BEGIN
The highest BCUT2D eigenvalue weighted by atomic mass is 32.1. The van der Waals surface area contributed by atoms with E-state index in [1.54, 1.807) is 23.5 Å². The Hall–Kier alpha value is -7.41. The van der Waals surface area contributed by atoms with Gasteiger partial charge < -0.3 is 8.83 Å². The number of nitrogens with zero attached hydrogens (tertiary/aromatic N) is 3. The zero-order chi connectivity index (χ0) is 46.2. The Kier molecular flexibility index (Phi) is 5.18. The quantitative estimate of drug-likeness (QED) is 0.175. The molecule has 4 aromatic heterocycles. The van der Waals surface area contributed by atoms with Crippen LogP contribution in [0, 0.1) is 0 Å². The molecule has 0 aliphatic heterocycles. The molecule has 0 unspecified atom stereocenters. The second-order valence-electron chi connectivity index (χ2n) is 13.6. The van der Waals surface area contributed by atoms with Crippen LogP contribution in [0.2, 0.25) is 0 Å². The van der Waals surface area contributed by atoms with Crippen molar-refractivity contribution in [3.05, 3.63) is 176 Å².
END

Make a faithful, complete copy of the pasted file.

The highest BCUT2D eigenvalue weighted by atomic mass is 32.1. The van der Waals surface area contributed by atoms with E-state index in [1.54, 1.807) is 23.5 Å². The Hall–Kier alpha value is -7.41. The van der Waals surface area contributed by atoms with Gasteiger partial charge < -0.3 is 8.83 Å². The number of nitrogens with zero attached hydrogens (tertiary/aromatic N) is 3. The zero-order chi connectivity index (χ0) is 46.2. The Kier molecular flexibility index (Phi) is 5.18. The quantitative estimate of drug-likeness (QED) is 0.175. The molecule has 4 aromatic heterocycles. The van der Waals surface area contributed by atoms with Crippen LogP contribution in [0, 0.1) is 0 Å². The molecule has 0 aliphatic heterocycles. The molecule has 0 unspecified atom stereocenters. The second-order valence-electron chi connectivity index (χ2n) is 13.6. The van der Waals surface area contributed by atoms with Crippen LogP contribution in [0.2, 0.25) is 0 Å². The van der Waals surface area contributed by atoms with Crippen molar-refractivity contribution in [3.05, 3.63) is 176 Å².